We all went for lunch at Cutt's Restaurant. There is no menu at Cutt's. There are lists behind the counter which list the buffet items for everyday. Fried chicken is always served. Customers walk in the front door and proceed to the counter to view the food offered for the day. Today was fried or baked chicken, turkey & dressing, roast beef, pork chops, mashed potatoes, squash casserole, rice, black-eyed peas, lima beans, and collared greens. You choose one meat and 3 sides; then you choose either a biscuit, cornbread or flatbread. The lady behind the counter dishes up your food as you choose it. And she is very liberal with her servings. No need for seconds. We had a great time with these new friends.
Friday, February 08, 2008
The storm was not as bad as expected the night before, but at least we didn't drive in rain. Weather is cool (60's) but the sun is shining.
Spent Thursday afternoon checking out Americus and visiting Habitat for Humanity International Headquarters and the HFH Global Village and Discovery Center.
Just wanted to at least let everyone know where we are. Will post pictures and more details of what we're doing tomorrow.
Wednesday, February 06, 2008
Soooo, we elected to stay here tonight and head out tomorrow for Americus. Weather is supposed to be great for the next few days.
While driving around on Sunday we came across this church sign. Yes, there is another Central Baptist Church in Cross City, Florida.
Tuesday, February 05, 2008
Met some really nice neighbors here. Both couples are about our age and have also worked with Habitat for Humanity, so spent some time sharing Habitat stories.
Dan has biked everyday and today rode into Old Town, then had a flat tire on the way back and had to walk. My bike rides are getting longer. Tried taking Kasey with me, but need to get a longer leash. He REALLY doesn't like being real close to the bike while it's moving. Not sure he'll ever like biking. But, we'll see with a longer leash.
Starting to get "hitch itch", so will leave here tomorrow for Americus, GA as we start to head back to Illinois. I know, why are you coming home to all this cold weather? We do have some responsibilities there and need to get moving along on getting the house ready to sell. Maybe by the time it's ready the market will improve. We can only hope. :)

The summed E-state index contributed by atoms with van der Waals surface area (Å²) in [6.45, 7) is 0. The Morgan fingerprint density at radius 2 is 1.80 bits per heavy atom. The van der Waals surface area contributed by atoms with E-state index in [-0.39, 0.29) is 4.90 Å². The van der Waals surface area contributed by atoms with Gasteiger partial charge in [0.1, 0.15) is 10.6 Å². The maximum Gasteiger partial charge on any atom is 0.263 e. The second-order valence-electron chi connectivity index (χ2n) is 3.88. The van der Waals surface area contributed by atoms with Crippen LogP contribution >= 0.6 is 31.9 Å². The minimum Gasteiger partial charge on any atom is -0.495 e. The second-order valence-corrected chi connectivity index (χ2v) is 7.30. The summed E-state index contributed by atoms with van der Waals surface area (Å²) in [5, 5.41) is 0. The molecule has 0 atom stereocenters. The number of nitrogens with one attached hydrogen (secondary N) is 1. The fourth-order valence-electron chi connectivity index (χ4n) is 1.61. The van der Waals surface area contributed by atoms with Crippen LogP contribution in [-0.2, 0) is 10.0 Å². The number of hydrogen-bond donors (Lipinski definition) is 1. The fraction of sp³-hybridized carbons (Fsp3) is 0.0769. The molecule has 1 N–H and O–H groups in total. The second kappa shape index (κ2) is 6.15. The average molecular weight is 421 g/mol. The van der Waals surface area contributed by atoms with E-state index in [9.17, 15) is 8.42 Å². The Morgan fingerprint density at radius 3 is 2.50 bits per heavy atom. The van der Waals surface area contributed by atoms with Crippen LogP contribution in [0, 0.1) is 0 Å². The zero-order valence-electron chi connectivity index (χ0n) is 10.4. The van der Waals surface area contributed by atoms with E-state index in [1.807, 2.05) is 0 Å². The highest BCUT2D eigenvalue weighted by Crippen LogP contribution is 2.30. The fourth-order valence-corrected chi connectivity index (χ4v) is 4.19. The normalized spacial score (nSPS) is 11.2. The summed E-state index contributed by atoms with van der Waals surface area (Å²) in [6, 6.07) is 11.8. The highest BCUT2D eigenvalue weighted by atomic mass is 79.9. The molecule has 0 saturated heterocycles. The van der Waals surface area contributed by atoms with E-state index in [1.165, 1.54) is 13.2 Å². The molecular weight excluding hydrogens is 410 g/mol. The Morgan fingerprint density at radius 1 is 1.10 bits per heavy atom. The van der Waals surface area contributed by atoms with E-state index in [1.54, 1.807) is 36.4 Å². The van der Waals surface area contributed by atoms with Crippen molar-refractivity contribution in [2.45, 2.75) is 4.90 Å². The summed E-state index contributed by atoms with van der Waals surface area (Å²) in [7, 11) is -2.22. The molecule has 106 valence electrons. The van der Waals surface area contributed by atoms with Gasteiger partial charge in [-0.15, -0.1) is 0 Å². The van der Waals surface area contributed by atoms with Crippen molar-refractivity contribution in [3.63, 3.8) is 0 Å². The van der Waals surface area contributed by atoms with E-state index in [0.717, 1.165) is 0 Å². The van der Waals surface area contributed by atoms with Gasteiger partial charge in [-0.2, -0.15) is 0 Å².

Will stay at Americus for 3 or 4 days. More pictures later.
Plan to stay at Americus, GA for 3-4 days so will post again from there.
Saturday, February 02, 2008
And then the other male in the family spends his time when in the motorhome, on the dash, surveying the outside world. We are so proud of him. He never barks at other dogs or people. The dog in the next camper over (about 20 feet away) barks quit a bit when his owners are gone, especially if he hears us talking or hears our door close. We've asked neighbors in each campground to tell us if they hear Kasey barking, and they've all said he just lays on the dash and usually sleeps there when we're gone. We take him with us most of the time, except for places like museums, the Space Center or where we know he can't go in. And we would never leave him in the black truck in the sun. Just not safe!!!
Actually the Kennedy Space Center had a FREE kennel for pets, so they wouldn't be left in a vehicle all day in the parking lot.
We also have been eating LOTS of oranges, grapefruit and mangos. I didn't know there were so many kinds of oranges. The red navel are especially good.
We are really beginning to feel like this motorhome is our home. We're probably going to stay in it when we get back to Rochester, so we can finish working on getting the house ready to sell. Will be a lot easier if we're not living in the house. Back in 1978, we lived in our house while we finished building it (with 5 kids). I don't want to do that again as we're sorting through the rest of our "stuff" and remodeling. And I really don't want to take all the things in the motorhome back into the house, and then back to the motorhome again.
I didn't really intend to ramble on, but thought some of our readers might be interested in how we're adapting to this full-time lifestyle. We are both really enjoying it. It's not a vacation, but just a different focus of how we plan to spend our retirement years. We're making tenative plans for this summer, but selling our house is our first priority.